After we touched down in Amsterdam, the short but horrifically turbulent flight made me question hopping on the next 18 hour flight down to Buenos Aries and across to Santiago. After a few hours in the airport though and a pep talk from a few members of the group I manned up and waltzed onto the plane, sitting down and immediately watching The Longest Ride (a nice Nicholas Sparks film would get my mind off of the  flight). Once the film finished the travel tablets kicked in and I was out for the rest of the flight, well the majority of it until my bum got too numb and I needed another movie kick (Ratatouille this time).

As we drew close to our final destination the Andes appeared and they took my breath away. From the sky the view was beyond beautiful, perfect and peaceful.

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This was one of the best welcomes to Chile. Having landed and headed through the airport into the new unknown I was met with crisp autumnal air. Immediately I smiled. Having made it through the 30 hours travel, the three plane journeys, and immigration. I was met with air and sky as clear and clean as my home in Scotland. This was a delightful change to the smog of London.

Traveling another couple of hours we made it to our host family. Luckily I’m sharing a room and host with Yana, a Bulgarian girl fro, University who’s direct and spunky personality immediately made me feel at ease and calmed the nerves of our arrival. Speaking no more Spanish than Hola I feared the welcome and realised soon they may grow tired of my single word, however, the family are lovely and Yana helps as she too is learning from scratch (even if she is picking it up super quickly).

To end our first day on Chilean soil we wandered five minutes to the beach where we stumbled onto the Pacific. Our arduous journey was rewarded with yet another view meant not for words, hence why I can only describe the views in pictures.

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My Chilean Adventure….. Pre departure

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I suppose that the best place to start would be the beginning, while this may be unoriginal it fits in quite nicely as a way of easing you into my many tales of Chile, and the adventures of the amigos.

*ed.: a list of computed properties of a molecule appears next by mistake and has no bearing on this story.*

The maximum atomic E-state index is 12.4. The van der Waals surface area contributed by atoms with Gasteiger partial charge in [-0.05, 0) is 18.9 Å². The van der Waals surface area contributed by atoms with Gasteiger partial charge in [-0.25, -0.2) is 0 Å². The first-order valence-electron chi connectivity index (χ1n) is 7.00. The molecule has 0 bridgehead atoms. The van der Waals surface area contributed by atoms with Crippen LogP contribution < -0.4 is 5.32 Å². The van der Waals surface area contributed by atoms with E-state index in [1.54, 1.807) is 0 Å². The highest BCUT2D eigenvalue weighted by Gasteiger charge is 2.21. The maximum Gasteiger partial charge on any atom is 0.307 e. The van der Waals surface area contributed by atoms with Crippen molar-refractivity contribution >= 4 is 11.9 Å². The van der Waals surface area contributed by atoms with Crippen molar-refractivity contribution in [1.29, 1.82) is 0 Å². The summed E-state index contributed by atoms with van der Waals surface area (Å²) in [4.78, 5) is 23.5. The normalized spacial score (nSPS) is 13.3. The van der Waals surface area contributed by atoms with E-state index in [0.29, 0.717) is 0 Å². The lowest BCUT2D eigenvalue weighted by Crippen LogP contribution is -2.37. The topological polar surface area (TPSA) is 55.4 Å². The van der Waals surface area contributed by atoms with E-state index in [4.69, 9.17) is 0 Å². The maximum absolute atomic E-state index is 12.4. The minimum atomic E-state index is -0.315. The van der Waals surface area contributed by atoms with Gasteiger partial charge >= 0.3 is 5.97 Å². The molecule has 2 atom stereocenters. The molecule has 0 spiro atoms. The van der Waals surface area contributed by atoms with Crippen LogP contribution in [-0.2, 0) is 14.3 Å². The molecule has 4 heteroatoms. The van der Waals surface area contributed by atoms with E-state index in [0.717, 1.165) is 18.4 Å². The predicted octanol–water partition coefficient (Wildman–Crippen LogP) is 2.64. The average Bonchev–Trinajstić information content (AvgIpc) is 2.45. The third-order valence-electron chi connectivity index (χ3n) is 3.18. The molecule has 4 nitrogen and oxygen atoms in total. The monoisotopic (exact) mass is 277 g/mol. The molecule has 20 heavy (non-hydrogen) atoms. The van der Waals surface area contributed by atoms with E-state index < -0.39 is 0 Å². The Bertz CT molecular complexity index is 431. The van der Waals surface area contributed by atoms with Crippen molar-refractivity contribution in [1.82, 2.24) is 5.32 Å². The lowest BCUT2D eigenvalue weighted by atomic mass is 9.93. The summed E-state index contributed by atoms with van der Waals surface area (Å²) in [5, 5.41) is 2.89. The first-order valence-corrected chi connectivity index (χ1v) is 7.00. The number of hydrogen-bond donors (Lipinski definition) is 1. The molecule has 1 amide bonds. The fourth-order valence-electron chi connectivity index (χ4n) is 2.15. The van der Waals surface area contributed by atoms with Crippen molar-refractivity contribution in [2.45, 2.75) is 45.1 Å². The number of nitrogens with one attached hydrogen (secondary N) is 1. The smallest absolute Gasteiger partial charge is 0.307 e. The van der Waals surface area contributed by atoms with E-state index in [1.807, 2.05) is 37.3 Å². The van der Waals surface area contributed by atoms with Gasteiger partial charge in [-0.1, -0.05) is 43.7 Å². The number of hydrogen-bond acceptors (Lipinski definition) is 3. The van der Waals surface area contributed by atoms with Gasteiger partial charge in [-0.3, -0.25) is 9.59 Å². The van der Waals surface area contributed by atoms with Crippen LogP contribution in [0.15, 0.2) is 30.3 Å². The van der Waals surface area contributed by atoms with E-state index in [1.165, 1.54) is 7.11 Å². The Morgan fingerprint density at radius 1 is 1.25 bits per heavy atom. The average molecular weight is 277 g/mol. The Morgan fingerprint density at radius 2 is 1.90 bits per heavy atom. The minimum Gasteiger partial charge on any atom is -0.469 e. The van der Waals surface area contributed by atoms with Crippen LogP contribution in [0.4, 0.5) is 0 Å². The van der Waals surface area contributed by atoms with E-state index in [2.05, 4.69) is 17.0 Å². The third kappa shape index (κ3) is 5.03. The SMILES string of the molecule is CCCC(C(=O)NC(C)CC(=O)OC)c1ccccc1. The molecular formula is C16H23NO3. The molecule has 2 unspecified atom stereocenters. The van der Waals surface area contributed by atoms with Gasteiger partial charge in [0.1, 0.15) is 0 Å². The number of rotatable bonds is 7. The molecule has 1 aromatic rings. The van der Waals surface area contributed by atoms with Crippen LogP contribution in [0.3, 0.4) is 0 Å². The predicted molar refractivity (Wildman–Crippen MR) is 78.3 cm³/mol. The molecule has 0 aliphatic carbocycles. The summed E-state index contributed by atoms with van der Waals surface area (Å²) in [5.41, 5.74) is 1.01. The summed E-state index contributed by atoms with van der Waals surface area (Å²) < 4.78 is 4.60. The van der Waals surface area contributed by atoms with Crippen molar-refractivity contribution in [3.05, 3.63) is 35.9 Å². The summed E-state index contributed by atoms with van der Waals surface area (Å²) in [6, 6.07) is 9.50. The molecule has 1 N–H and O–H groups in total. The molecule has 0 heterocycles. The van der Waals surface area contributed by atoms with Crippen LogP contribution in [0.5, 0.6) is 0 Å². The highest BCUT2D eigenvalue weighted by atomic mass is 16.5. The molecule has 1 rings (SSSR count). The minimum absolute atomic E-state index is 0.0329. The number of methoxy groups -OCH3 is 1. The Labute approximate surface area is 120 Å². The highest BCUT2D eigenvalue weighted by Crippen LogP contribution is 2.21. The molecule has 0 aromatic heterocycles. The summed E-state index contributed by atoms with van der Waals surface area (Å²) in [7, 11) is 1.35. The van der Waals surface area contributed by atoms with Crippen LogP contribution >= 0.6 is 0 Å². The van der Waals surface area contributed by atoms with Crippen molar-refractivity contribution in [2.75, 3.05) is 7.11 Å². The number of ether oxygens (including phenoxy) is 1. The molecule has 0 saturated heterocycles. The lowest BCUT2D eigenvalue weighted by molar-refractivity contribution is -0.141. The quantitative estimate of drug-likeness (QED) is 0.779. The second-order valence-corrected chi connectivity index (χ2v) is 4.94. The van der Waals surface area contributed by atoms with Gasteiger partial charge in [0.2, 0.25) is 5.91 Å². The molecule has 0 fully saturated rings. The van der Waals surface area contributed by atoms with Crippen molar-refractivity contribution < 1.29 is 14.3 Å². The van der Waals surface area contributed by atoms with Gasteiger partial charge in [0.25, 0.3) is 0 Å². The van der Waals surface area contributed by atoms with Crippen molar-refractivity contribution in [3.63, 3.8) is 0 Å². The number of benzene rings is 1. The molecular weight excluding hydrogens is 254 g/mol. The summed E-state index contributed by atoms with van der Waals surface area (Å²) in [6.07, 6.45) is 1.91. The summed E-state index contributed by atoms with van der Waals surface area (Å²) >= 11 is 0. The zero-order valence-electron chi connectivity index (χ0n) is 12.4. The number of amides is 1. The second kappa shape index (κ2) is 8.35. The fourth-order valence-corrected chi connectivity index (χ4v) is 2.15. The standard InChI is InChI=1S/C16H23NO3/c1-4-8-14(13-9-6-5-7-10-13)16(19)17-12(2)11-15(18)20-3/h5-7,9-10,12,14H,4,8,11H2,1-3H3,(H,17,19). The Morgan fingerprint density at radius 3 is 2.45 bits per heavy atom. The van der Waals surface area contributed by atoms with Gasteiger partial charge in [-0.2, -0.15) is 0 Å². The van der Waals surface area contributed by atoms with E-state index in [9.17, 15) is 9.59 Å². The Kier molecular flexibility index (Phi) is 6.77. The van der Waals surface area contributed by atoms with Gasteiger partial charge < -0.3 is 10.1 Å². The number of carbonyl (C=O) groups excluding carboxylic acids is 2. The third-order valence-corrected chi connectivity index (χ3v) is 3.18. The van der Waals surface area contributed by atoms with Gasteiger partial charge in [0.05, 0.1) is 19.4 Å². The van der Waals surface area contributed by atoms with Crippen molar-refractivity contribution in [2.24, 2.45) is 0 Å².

My Univeristy, Greenwich, sent out an email roughly a month ago saying that ‘any interested in studying an intensive Spanish programme in Chile were to fill out the application form and sign up.’ Sat at home in Southampton, visiting my family and having a moments respite from the big smoke, I thought should I? Could I? Is this the right type of trip for me?

The truth is, as many of you who follow me on Twitter or Insagram know, I’m a traveler. My blood sings for adventure and the discovery of far away cultures, cuisines, and accents that don’t scream Britain. So the thought of South America, Latin, Hispanic, and so completely new to me made me rush to download the application, fill out all the forms and write a 500 word essay as to how I thought the trip would benfit me.

While my first thought was adventure this question asked me to think about the language, Spanish, and why did I want to spend twelve days learning it intensively. This led me to a quote by Nelson Mandela; “If you talk to a man in a language he understands, that goes to his head. If you talk to him in his language, that goes to his heart.”

Before I left High School, in my final year before university, my English teacher told me this and it wasn’t until this moment that I thought ‘I haven’t actually done anything with this piece of advice’. So thus my essay explained how I wanted to begin basic Spanish to have a foundation of throwing away ignorance and bringing forth knowledge, allowing me to speak to the hearts of those from the new cultures I seek and the adventurous travels I hike.

Having succeeded with this stage and my impulsive application I found myself sitting opposite two others who grilled me with questions as to why I wished to be on the trip and what made an applicant they should be interested in. It’s safe to say my answers secured me a place on the trip as an hour later I was told that within a month I would be saying hasta luego London and buenos dias Santiago!